Yesterday’s analysis of the banking crisis we face was disappointingly vague. But at least we got much of the theory out of the way. Today, we add a few specific figures to the blurry picture and discuss why they might not matter anyway. At least, that’s what the media says…

So, how many trillions in unrealised losses do banks need to chalk up before they matter? I mean, if your bank faced tens of billions in losses, but pretended it wasn’t, would you want to know about it?

That’s a surprisingly difficult question to answer, believe it or not. If depositors decide they don’t like what they see, that is precisely what causes the bank to fail after all. Unless you believe that the banks’ management should be blamed for making poor investment and lending decisions.

As explained yesterday, higher interest rates mean falling bond prices. Some have tried to calculate the level of unrealised losses that higher interest rates have imposed, which I assume do not account for hedges (which only transfer the losses elsewhere).

“The Fed’s interest rate moves have likely cost banks [US]$900 billion,” estimates Fundstrat. And the FDIC, which insures bank deposits in the US, estimates losses of US$620 billion – about the market value of the US’ two largest banks…

Remember, it’s largely unrealised losses. Declines in asset values that, theoretically, need only matter if banks are forced to actually sell those assets. Or if the derivatives counterparty defaults – part of what made 2008 so dramatic.

While the canaries in the US and now Switzerland have been dropping dead and looking mighty sick, the biggest hint that we’re in trouble actually comes from central banks. Their transparency means we have some reliable figures.

Central banks hold a lot of government bonds after doing a lot of quantitative easing. That means they are sitting on vast unrealised losses on those bonds, just like banks.

As they attempt to rein in inflation, they will be selling these bonds in a process known as quantitative tightening (QT). The trouble is that this means realising losses on those bond positions. They actually sell the bonds at a loss.

We’re talking a £200 billion unrealised loss for the Bank of England. The Federal Reserve’s is around half-a-trillion US dollars. The Swiss National Bank made a loss of 132 billion Swiss francs last year alone! Several European central banks could face negative equity this year already, according to Bloomberg.

And so central banks around the world are discovering that they may be insolvent and some don’t have the money to fund their own operations. Governments may need to bail them out.

If central banks are facing such losses on their government bond holdings, which may or not matter as discussed in past editions of Fortune & Freedom, then banks, who also hold a lot of government bonds, must also be facing such losses.

And by facing I mean that they have them on their books, but aren’t realising them. They aren’t selling the bonds at a loss because they don’t have to carry out QT like central banks do.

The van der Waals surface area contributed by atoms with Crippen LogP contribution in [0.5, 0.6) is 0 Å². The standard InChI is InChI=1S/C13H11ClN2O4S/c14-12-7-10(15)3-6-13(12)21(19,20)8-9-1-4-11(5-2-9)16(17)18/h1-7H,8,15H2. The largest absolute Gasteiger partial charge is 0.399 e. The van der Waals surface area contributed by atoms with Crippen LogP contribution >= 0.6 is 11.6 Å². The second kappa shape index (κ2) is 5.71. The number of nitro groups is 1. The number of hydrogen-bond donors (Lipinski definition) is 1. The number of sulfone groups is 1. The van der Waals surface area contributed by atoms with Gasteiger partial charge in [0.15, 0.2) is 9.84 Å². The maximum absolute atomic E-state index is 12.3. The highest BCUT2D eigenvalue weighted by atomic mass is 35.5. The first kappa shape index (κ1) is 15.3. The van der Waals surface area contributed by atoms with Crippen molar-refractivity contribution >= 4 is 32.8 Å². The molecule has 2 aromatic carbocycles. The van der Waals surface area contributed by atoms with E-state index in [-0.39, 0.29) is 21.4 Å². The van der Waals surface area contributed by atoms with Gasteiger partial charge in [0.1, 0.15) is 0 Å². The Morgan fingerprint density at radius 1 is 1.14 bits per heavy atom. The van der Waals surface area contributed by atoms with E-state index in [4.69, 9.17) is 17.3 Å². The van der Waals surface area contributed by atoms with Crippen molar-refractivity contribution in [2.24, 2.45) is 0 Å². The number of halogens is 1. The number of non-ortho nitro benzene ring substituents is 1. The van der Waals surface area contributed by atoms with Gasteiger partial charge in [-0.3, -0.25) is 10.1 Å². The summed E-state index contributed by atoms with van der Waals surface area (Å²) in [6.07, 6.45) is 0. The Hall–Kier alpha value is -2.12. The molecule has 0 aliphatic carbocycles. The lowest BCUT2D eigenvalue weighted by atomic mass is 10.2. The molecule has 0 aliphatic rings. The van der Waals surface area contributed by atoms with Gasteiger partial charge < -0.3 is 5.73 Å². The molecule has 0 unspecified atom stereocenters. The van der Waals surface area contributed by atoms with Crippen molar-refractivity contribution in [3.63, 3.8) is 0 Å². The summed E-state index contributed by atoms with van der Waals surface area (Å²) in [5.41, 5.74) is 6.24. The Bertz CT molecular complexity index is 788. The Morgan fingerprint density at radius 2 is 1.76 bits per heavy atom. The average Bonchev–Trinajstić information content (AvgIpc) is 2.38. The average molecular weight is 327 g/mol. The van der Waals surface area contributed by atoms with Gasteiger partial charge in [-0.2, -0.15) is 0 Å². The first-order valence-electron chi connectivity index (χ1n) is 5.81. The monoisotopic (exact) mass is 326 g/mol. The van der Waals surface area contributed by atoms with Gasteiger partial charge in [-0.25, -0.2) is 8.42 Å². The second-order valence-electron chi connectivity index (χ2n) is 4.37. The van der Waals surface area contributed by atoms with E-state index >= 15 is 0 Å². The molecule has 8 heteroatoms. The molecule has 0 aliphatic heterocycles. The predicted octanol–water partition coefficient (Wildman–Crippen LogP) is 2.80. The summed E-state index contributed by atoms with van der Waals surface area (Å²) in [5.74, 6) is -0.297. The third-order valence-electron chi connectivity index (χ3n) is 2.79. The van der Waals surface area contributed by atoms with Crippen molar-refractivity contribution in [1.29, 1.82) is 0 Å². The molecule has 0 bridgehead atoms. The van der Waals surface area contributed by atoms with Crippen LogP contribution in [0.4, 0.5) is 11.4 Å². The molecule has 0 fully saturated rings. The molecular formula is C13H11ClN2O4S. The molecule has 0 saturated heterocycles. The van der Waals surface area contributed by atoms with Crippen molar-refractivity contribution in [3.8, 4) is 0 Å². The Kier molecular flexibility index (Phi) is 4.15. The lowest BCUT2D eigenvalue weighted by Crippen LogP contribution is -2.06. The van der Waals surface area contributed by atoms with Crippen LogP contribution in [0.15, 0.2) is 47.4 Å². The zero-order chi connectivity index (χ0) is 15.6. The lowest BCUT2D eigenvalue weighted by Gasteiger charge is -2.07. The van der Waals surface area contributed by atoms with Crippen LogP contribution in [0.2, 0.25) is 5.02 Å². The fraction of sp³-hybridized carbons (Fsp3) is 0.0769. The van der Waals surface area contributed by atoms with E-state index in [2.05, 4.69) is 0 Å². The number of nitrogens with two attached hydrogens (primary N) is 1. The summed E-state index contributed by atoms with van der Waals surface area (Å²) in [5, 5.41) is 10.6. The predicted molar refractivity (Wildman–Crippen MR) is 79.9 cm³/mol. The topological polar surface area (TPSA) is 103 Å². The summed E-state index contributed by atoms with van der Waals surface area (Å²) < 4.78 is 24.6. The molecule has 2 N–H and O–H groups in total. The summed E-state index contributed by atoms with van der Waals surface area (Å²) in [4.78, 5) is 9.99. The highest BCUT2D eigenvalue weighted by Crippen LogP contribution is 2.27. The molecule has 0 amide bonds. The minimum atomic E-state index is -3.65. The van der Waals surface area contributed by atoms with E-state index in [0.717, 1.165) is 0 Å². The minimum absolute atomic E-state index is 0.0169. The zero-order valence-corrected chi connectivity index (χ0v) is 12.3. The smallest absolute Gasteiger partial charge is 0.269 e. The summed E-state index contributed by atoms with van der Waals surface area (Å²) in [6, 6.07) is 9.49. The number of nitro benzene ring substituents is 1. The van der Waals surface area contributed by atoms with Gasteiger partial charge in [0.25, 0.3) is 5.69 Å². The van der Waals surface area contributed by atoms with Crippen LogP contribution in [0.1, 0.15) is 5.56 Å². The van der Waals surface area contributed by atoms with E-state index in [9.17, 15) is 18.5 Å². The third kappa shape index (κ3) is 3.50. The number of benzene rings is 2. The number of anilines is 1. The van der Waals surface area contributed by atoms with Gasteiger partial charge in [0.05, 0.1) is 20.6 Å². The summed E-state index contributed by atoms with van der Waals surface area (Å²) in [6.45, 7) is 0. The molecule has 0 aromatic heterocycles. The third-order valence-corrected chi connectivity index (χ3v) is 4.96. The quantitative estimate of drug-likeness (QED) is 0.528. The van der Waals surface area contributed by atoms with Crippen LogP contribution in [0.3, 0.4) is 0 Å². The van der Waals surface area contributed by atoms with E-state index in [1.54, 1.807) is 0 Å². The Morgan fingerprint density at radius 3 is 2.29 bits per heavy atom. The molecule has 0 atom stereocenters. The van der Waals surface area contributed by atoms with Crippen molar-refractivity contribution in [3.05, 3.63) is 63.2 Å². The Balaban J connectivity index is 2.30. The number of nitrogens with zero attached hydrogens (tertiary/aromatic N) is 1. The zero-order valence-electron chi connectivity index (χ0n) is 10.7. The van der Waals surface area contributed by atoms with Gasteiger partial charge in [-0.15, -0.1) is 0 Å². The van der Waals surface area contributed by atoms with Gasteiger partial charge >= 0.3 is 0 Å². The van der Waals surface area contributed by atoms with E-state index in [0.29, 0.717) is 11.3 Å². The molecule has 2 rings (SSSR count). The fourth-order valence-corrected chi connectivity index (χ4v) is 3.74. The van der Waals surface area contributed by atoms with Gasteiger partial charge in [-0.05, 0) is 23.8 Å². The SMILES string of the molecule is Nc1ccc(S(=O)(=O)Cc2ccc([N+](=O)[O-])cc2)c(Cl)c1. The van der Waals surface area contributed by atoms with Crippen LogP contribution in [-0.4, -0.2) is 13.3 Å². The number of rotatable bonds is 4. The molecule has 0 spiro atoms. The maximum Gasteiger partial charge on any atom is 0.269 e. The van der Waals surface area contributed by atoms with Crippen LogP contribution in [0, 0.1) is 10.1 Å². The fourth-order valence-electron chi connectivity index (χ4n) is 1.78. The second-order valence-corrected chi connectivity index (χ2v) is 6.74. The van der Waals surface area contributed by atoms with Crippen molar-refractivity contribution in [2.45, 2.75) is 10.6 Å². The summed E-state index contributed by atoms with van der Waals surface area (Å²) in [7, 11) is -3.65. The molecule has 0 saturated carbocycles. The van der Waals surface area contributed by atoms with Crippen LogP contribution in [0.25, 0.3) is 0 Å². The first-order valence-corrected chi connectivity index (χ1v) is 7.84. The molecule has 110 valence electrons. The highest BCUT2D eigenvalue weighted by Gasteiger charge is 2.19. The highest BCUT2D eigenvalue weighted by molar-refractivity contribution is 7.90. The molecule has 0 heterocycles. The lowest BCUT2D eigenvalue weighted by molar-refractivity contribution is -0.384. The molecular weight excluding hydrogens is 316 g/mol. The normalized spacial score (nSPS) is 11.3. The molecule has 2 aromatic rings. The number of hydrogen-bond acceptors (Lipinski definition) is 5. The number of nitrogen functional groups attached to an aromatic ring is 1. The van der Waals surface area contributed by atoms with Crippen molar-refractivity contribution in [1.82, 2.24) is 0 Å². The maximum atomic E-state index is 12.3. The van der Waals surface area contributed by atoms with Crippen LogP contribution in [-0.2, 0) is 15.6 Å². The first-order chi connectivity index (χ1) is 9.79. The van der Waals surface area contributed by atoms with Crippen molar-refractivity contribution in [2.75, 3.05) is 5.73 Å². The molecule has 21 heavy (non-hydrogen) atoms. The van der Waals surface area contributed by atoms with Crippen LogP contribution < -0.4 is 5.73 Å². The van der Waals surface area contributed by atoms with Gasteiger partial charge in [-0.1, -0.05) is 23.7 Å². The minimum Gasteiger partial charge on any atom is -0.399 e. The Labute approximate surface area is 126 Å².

One of the reasons why the global financial crisis got so bad was because banks had rules about how much risk they could take, known as value at risk (VAR). The estimates on how risky mortgage-backed securities were suddenly rose when house prices dipped and defaults rose. Banks were forced to either increase reserves to offset the increased risks of their positions, or reduce their exposure to those investments. This implied selling those investments, thereby crystalising the losses and dumping the price through the floor at the same time – a bad combination.

In other words, it was the risk management rules that forced selling regardless of market prices – the same shemozzle that caused a bond market meltdown in the UK late last year.

Now I’m not sure how a liquidation sort of event might play out again. But given one already did in the UK bond market recently, and given they can happen for a variety of reasons, do you want to stick around to find out whether banks will have to sell out, as some American banks did?

The whole point of the canary in the coalmine analogy is that canaries are especially vulnerable and so their death is a warning to the rest of a much larger problem. Concluding that they’re just canaries is precisely the wrong conclusion.

I do realise all of this remains a bit vague. “I’ve got a bad feeling about this,” makes for a good line in a movie, not good financial advice. But consider what we know.

Someone is sitting on vast unrealised losses on assets, which weren’t supposed to cause such losses, and which are integral to the functioning of economies.

All it takes is for them to be forced to realise those losses, or to be caught out holding too many derivatives betting those losses wouldn’t happen. And then the crisis has its next series of victims.

For more on this idea and its implications, consider this truly excellent video with Daniel Lacalle, which explores these issues in more detail. And, as ever, avoid financial stocks.

In the midst of all this financial chaos, it’s important to remember that not all businesses are financialised. Some deal with very real widgets and do not implode at the shift of an interest rate or the transfer of a pound. So, while the financial system goes into meltdown, why not consider reallocating some of your capital to something more stable and productive?

Nick Hubble
Editor, Fortune & Freedom